Max: But you didn’t answer my question. My question was, were you happy during that process?

Andrew: You know what. I meant all that do say, “Yes, I was.” But as I talk about it, I don’t know that I was happy. Maybe I was, but I don’t know.

Max: To me, especially when my dad died, there was this moment where my dad died and we cremated him and I had his ashes on my kitchen table, like, three days or five days after he died. And I had this moment where I was looking at his ashes and I said to myself, this is still how it ends. You know, my dad was a very successful guy, made a lot of money, had a lot of impact. But this is still how it ends. So what’s the point? Why are we doing any of this then? And that was what caused me to start going deeper and deeper into these things. And I’ve realized today that there are many entrepreneurs that are far more successful than me, far more effective than me, far more strategic than me, but I don’t care if I’m not happy.

And it’s become the basis of what I do, and realizing that so much of my drive, before, was, “When I get this, do this, achieve this.” Always future focused, like, “I’m going to do this, and then.” And it wasn’t until I really evaluated this that I realized that I was never fulfilled. I could never actually just sit back and be, like, “Things are OK. Things are great right now, right in this moment, I am fulfilled.” That’s my test these days for people. If they can be honest with themselves, not just, like, “Yeah, things are OK. Things are good.”

I talked to a good friend of mine the other day and he’s on this pursuit of building a $1billlion company. That’s a big catch phrase these days, ‘I’m building a $1 billion company.’ And he’s like, “God, I’m working harder than I’ve ever worked in my life and I’m not sleeping very well and I’m busting my ass and I’ve got so much going on.” And I was just, like, “That doesn’t sound like the life of someone who’s happy.”

And that’s the filter these days. Ask that question to gauge is it worth it. Can you know it to be true that all this work and energy and time and stress and everything that you’re putting into your business to achieve this thing. Do you know that that’s actually going to make you any happier? And if the answer is no, what are we waiting for?

Andrew: Don’t unhappy people produce more? I think of people like Ted Turner.

Max: But who cares? Who cares if they produce more?

Andrew: I care. I’m proud of the things that I accomplish. I would take inner angst, I would take discomfort, I would take the crying, I would take depression, near suicidal pressure. I shouldn’t be saying this out loud but I would take that for the benefit of being able to create something and leave it behind. That creative process is worth everything to me.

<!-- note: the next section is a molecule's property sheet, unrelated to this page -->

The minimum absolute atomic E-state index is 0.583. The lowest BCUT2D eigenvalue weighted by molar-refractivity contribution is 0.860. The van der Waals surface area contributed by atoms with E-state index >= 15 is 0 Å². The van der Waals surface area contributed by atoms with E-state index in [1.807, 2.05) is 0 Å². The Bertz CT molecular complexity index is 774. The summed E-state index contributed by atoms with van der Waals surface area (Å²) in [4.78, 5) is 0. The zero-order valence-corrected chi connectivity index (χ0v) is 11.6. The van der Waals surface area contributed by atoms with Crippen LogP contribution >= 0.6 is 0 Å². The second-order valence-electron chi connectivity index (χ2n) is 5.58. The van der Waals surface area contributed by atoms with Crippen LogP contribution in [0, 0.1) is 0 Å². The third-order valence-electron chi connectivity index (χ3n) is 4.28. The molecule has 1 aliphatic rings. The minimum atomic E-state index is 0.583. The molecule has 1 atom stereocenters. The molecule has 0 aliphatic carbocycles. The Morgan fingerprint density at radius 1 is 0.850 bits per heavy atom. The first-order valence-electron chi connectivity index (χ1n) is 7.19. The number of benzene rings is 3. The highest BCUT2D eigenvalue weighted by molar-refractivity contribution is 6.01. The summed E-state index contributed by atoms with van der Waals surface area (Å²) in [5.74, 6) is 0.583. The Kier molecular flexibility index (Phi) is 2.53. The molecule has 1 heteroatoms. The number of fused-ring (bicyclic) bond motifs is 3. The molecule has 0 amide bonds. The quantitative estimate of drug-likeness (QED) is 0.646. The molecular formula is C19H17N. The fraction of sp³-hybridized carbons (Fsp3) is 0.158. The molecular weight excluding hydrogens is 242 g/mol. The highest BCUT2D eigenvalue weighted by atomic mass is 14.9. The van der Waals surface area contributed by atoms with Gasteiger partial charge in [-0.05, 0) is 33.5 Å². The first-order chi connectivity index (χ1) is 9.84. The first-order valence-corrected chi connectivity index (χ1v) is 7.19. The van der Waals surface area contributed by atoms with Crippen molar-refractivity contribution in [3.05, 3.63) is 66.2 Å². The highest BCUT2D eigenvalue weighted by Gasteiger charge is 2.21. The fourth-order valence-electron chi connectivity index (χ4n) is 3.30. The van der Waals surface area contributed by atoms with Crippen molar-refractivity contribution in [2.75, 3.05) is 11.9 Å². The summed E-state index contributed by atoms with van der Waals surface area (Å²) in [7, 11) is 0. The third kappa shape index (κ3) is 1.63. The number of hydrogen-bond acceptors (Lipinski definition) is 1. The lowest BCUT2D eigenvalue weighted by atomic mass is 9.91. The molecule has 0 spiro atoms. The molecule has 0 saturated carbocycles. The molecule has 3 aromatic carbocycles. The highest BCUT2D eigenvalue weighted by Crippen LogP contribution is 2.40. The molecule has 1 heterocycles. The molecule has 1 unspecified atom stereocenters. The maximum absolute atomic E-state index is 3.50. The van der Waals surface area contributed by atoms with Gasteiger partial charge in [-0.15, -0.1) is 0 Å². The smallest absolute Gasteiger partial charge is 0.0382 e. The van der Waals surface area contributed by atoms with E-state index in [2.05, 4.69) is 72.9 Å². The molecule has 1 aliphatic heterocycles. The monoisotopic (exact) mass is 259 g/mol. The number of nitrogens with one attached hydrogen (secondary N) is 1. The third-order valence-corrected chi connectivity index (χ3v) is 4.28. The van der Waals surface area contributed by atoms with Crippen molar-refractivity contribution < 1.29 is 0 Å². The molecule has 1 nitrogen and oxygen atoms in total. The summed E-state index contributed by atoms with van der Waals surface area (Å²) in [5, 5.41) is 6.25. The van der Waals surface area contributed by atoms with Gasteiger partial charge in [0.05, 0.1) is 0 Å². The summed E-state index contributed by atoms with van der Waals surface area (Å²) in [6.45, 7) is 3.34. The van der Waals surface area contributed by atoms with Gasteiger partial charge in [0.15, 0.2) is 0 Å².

Max: That might be true for you. I would never say that.

Andrew: You would rather not produce and be happy?

Max: Yes. And we’re touching on a fear that you and everybody else has. If I’m happy I don’t produce. That’s inherently what you’re saying in that question. That I have to choose between killing myself to produce versus begin happy. And what I know to be true from my own experience, is that that’s something that you have to take into inquiry. And really actually ask yourself the question. Is that really true? Would I really actually rather be miserable and producing a lot? Is that really true?

Andrew: I’m not sure that it’s true. But I do know this. We got to San Francisco. I rented an apartment fairly quickly. I go in there and I go, “Look at this one bedroom nothing. I am worse off than Honey Boo Boo.” I saw my first episode of Honey Boo Boo just a few days before. I’m looking around going, “What am I doing?”

And I was so pissed at that place, that we went to look for a new apartment and break the lease within days of signing it. We were going to pay the landlord to do it. And I remember not finding an apartment. All the apartments in San Francisco are so crappy. People live worse than crack dealers, I feel. And I’ve seen now tons of apartments to say it. And I remember being so miserable, I came into work that weekend and worked hard, because I said, “There must be a Shangri-la that’s further ahead than where I am financially, that I’m going to frickin’ get there.” Because, I mean, look at this passion right now. I’m going to get there, so that I never have to live like in that apartment again, or the apartments that I saw. So I do feel, in that experience, that maybe I am more productive. Now I could just be seeing this one experience bigger than it really is because it’s more recent. Haven’t you seen that?

Max: Here’s the thing. You’re still confusing productivity with happiness. Now here, I want to keep taking it back to this. Let me ask you this question for a moment. Let’s say that you get to the end of your life. You’ve produced all sorts of amazing things. Do you feel like it ends? Do you die and it ends where you feel accomplished? Or is there no end. Being honest.

Andrew: I forget that old football saying about how, if you leave it all out on the field then you should be proud. And I do feel that, in the end, if I’ve left it all out on the field, if I was willing to sweat, if I was willing to suffer, and if I was willing to try to create as much as I could, and I did create as much as I could with all the energy that I have, then, yeah, I think I would feel accomplished.

Max: But you don’t know, right? This is the really important thing to contemplate. Where do you think you’re going?

Andrew: There’s got to be something on this earth. I’ve got all these [??]. It’s all meaningless otherwise.

Max: But don’t confuse creating something with the never ending search for something that is literally never ending. Now I am still clearly creating a successful business. $4 million, $5 million, I guess, in the spectrum of things $4 million or $5 million is not a big thing. I’m still in business. I’m still creating a lot.

But here’s what I know to be true, the fuel that I have today, which is not ‘miserable equals drive’, but it’s I actually could be doing nothing and feel completely OK about myself. And I’m doing this because I desire to do it. Not because if I don’t do it I’m a piece of crap. Or if I don’t do it then I’m not going to make any money. Or if I don’t do it, whatever, because those are all just thoughts.